Summing up, with the above you can write e.g. `for (Index i = size(s)-1; i >= 0; --i)`

, and other such natural constructions, with no fear of value wrapping bugs.🙂

### Automatic iterator type deduction

For e.g. a `std::vector<int> const`

the `startOf`

and `endOf`

functions above automatically deduce the proper iterator type, via the cppx

utility class template:**It**

In [progrock/cppx/collections/It.h]:

namespace progrock{ namespace cppx{ template< typename Type > struct It { typedef typename Type::iterator T; }; template< typename Type > struct It< Type const > { typedef typename Type::const_iterator T; }; template< typename ElemType, Size N > struct It< ElemType[N] > { typedef ElemType* T; }; } } // namespace progrock::cppx

Cheers, & … enjoy!🙂

Very interesting perspective. I definitely fall into the first category of “use unsigned as much as possible”. I have never thought of using signed value for all numerical values.

The main reason for me to use unsigned type is because stuff such as count and size feels more natural to be unsigned.

This is thought provoking.

About 64-bit and size_t:

Article. About size_t and ptrdiff_t

Lessons on development of 64-bit C/C++ applications

The time is -1:-1 PM

ops

You used a negative value…

Yes, it might seem to be the same. I only hinted at the problems since they are well known. You shouldn’t take that hint too literally…😉

For those unfamiliar with the problems of unsigned arithmetic, here are some exercises that I think illustrate some of it:

1) Write a loop that counts down from 5 to 0 inclusive, and prints each number. First with signed type loop counter, and then with unsigned type loop counter. There are many solutions for the latter (none very intuitive).

2) For your C++ compiler and values of x in the range 3 through 7, what is the value of (x-5)/10 when x is respectively

`int`

and`unsigned`

?3) For general numbers, if you have a < b+k, then you also have a-k < b, and vice versa. Assume that k = 42. For what values of a and b is it safe to rewrite a < b+k as a-k < b when a and b are signed integers? What about unsigned?

Cheers & hth.,

– Alf

The more I think about it, the more I think you are right. I have been doing it wrong the whole time.

I like the argument in part 3. With signed type, it is always safe to rewrite a < b+k as a-k < b. There is no hole.

I have recently encountered a few bugs with subtraction and unsigned integer. Since most of the application uses unsigned type, the bug was difficult to track down. It wouldn't even be a problem if we consistently use signed type.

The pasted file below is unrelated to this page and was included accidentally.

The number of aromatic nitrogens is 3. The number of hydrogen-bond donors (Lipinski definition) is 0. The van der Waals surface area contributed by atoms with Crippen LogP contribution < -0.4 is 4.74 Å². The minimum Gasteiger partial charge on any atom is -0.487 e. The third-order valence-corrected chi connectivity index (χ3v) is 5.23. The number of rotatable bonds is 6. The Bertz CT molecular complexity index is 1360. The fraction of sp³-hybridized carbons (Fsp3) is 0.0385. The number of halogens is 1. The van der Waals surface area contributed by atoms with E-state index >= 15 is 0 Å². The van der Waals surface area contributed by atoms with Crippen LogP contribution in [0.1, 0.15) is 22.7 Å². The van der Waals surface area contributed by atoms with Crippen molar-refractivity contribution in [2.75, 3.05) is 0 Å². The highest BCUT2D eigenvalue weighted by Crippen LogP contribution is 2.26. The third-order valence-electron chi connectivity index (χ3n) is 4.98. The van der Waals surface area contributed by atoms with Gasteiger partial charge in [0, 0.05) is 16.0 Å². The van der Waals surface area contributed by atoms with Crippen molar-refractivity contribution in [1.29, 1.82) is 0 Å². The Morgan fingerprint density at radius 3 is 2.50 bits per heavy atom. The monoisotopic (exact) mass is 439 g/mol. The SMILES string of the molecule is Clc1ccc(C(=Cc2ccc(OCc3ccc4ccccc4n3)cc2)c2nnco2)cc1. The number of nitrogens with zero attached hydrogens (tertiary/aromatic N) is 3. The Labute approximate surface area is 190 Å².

… Alan

It all depends on what you are doing.

There are counter examples :

1) a point for you🙂

2) And what is it for x = -2147483643?

3) As you probably know, for large set of values for a and k, (a-k) is causing UB.

I don’t know if it is interesting but

Scientific and Engineering C++by Barton & Nackman also used`ptrdiff_t`

:But only for subscripts; sizes were still represented by some unsigned:

(don’t ask me why it is “short”: I should recheck the book :-))

PS:

> for size I found it difficult to come up with some different name, though

I call it “count” (it’s a term I came up with since the C days, when I wanted to distinguish between the “count” of an array of chars and its “length” as a string).

Thanks. That’s much better than

`size`

!🙂 I’ve consequently changed my cppx source to`countOf`

. Happily not much other code was affected! I added the “of” suffix because pure`count`

might easily clash with client code names; because the “of” reads nicely; and because it matches`startOf`

and`endOf`

.The problem is that — as far as the standard is concerned — ptrdiff_t is merely guaranteed to be at least 16 bits (although in practice it usually follows the bitness of the machine and thus, as you say, works for all arrays except those that are extremely large whose element type is of size 1). Subtracting two pointers that are too far apart results in undefined behavior (see [expr.add]/6).

Furthermore, while there are gotchas to be aware of, you rarely perform dangerous operations on indexes, sizes or counts in general. I challenge you to find real use case where you perform (x-5)/10 where x is an index to an array.

As for “a < b+k", indeed one needs to be careful there and make sure that the expression on either side is still an index/size/count.

He he.🙂 No, the limited guaranteed range for

`ptrdiff_t`

is not a problem on 32-bit or 64-bit systems, any more than it is a problem for for`size_t`

. As you note,`ptrdiff_t`

is of guaranteed sufficient range for any valid pointer subtraction.But it can be a problem on 16-bit machines (which happily are quite rare!), because at least according to the N869 committee draft for C99,

`ptrdiff_t`

is required to be at least17 bits.So, on such a machine it might introduce needless inefficiency to explicitly use

`ptrdiff_t`

, or indeed to do any pointer subtraction, since that’s defined to yield`ptrdiff_t`

result…But programming for a 16-bit machine you have to make many adjustments anyway, writing pretty machine-specific code and/or doing things in ways imposed by the limits of the machine, so it’s not like it’s practically relevant.

I agree that dangerous operations on indexes, sizes or counts in general are rare. But they’re there. Like, checking the result of

`.size()`

or`.length()`

against some computed limit. For example,`s.length() > -5`

will in practice almost always yield (unexpected)`false`

. That’s due to implicit promotion.Happily most compilers will warn about comparing signed and unsigned.

But as of 2010 they generally don’t warn about computed numerical results.

Cheers, & thanks for commenting!,

– Alf